According to one market report by Counterpoint Research, Chinese smartphone brand Xiaomi briefly became the world’s best-selling smartphone brand in June, marking its highest international status ever. It is selling like crazy in Brazil, India, Russia and many smaller markets; so do its peers Vivo and Oppo. And after a new deal with Google, Huawei’s spin-off smartphone brand Honor is planning to return to the international market.
Meanwhile, the African mobile phone market is still dominated by Shenzhen-based Transsion, a Chinese company that doesn’t sell in China today. Transsion’s 2020 annual report said the company maintained a 40% market share of the African smartphone market and was eyeing new markets like Bangladesh.
Singapore became Chinese Big Tech’s second home
Global, but not too far away from home: Singapore has become Chinese tech companies’ favorite place to put down their international pin. ByteDance has posted hundreds of open positions based in Singapore this year, and an employee said the city-state will be “an important headquarters” in the future. MiHoYo, the Chinese gaming company whose most recent product Genshin Impact just won the Best Mobile Game award at TGA 2021, also set up its international hub in Singapore.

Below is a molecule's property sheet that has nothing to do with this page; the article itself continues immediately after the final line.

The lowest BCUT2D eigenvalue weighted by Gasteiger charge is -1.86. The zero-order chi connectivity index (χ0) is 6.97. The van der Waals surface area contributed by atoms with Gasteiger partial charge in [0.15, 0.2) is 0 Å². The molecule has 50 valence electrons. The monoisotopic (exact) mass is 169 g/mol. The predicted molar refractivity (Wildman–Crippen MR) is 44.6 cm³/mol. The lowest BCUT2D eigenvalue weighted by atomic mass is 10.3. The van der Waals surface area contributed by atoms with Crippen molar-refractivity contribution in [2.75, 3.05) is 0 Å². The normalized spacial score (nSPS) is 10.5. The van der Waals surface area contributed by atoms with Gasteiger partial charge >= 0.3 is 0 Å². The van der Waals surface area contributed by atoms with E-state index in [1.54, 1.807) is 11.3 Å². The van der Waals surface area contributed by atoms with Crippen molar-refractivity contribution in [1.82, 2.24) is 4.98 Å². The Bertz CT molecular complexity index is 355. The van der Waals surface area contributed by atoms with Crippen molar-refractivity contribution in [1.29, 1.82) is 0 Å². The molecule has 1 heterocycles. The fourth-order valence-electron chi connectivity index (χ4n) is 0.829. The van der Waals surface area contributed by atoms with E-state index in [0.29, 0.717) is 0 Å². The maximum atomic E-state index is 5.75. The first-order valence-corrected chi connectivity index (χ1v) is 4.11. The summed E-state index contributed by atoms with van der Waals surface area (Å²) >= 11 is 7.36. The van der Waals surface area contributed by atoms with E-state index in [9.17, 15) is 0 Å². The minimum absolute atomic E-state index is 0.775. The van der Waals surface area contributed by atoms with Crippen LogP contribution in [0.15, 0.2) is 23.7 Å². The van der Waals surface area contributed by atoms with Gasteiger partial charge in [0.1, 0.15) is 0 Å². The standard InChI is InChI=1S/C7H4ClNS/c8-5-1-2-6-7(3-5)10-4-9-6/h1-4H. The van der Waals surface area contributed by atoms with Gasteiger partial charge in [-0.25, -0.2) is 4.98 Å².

The trend is particularly prominent for cryptocurrency-related companies, many of which are leaving mainland China and Hong Kong due to regulatory uncertainty. The Singaporean government, to the contrary, is actively courting Chinese crypto talents. When the push and pull forces come together, it’s no surprise the Chinese-born crypto exchange Huobi eventually announced it would set up its regional headquarters in Singapore.
A stealthy comeback to India
Many Chinese tech companies are probably still traumatized by India’s sudden ban of 59 Chinese apps in June 2020, a decision the Indian government decided to make permanent in 2021. While border skirmishes between China and India have calmed down, the two countries haven’t really returned to being friends, and that means Chinese companies need to be more creative if they wish to return to the billion-person market with vast potential.
Tencent, for example, was reported in April to be working on a localized version of its hit battle royale game PUBG Mobile. In July, Battlegrounds Mobile India was released, but it was published by the Korean studio Krafton — in which Tencent has a significant stake — instead of by Tencent itself. Similarly, after Chinese fast-fashion brand SHEIN was banned from India, it opted to sell on Amazon in India instead of through its own website.